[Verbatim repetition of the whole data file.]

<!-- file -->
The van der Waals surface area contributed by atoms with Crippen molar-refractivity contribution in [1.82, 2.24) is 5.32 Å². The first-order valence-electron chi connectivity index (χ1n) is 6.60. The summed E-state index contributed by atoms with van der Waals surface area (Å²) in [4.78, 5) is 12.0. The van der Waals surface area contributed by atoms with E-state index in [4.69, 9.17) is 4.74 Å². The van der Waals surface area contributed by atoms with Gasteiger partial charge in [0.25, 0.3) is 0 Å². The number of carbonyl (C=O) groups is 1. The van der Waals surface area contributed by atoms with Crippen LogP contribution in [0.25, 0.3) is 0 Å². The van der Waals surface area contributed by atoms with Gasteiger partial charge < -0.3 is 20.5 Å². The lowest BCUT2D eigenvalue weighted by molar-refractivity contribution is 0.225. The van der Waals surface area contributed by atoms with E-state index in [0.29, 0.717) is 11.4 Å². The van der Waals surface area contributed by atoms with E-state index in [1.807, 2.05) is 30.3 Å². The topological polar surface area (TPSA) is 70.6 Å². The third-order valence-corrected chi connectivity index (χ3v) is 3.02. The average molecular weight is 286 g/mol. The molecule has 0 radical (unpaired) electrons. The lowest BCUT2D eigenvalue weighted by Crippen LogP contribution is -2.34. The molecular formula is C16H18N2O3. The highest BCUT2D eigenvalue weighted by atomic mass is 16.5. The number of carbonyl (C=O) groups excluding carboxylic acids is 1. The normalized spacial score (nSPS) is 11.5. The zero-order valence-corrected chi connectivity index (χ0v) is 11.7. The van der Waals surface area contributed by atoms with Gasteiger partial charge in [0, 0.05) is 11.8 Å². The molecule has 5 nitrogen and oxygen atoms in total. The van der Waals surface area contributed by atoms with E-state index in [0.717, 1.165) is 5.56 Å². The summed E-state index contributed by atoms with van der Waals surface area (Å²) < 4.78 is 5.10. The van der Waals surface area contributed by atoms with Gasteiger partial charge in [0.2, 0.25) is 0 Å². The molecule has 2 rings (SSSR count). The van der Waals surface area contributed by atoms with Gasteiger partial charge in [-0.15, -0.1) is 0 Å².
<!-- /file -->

The van der Waals surface area contributed by atoms with Crippen molar-refractivity contribution in [1.82, 2.24) is 5.32 Å². The first-order valence-electron chi connectivity index (χ1n) is 6.60. The summed E-state index contributed by atoms with van der Waals surface area (Å²) in [4.78, 5) is 12.0. The van der Waals surface area contributed by atoms with E-state index in [4.69, 9.17) is 4.74 Å². The van der Waals surface area contributed by atoms with Gasteiger partial charge in [0.25, 0.3) is 0 Å². The number of carbonyl (C=O) groups is 1. The van der Waals surface area contributed by atoms with Crippen LogP contribution in [0.25, 0.3) is 0 Å². The van der Waals surface area contributed by atoms with Gasteiger partial charge < -0.3 is 20.5 Å². The lowest BCUT2D eigenvalue weighted by molar-refractivity contribution is 0.225. The van der Waals surface area contributed by atoms with E-state index in [0.29, 0.717) is 11.4 Å². The van der Waals surface area contributed by atoms with E-state index in [1.807, 2.05) is 30.3 Å². The topological polar surface area (TPSA) is 70.6 Å². The third-order valence-corrected chi connectivity index (χ3v) is 3.02. The average molecular weight is 286 g/mol. The molecule has 0 radical (unpaired) electrons. The lowest BCUT2D eigenvalue weighted by Crippen LogP contribution is -2.34. The molecular formula is C16H18N2O3. The highest BCUT2D eigenvalue weighted by atomic mass is 16.5. The number of carbonyl (C=O) groups excluding carboxylic acids is 1. The normalized spacial score (nSPS) is 11.5. The zero-order valence-corrected chi connectivity index (χ0v) is 11.7. The van der Waals surface area contributed by atoms with Gasteiger partial charge in [0, 0.05) is 11.8 Å². The molecule has 5 nitrogen and oxygen atoms in total. The van der Waals surface area contributed by atoms with E-state index in [0.717, 1.165) is 5.56 Å². The summed E-state index contributed by atoms with van der Waals surface area (Å²) < 4.78 is 5.10. The van der Waals surface area contributed by atoms with Gasteiger partial charge in [0.2, 0.25) is 0 Å². The molecule has 2 rings (SSSR count). The van der Waals surface area contributed by atoms with Gasteiger partial charge in [-0.15, -0.1) is 0 Å².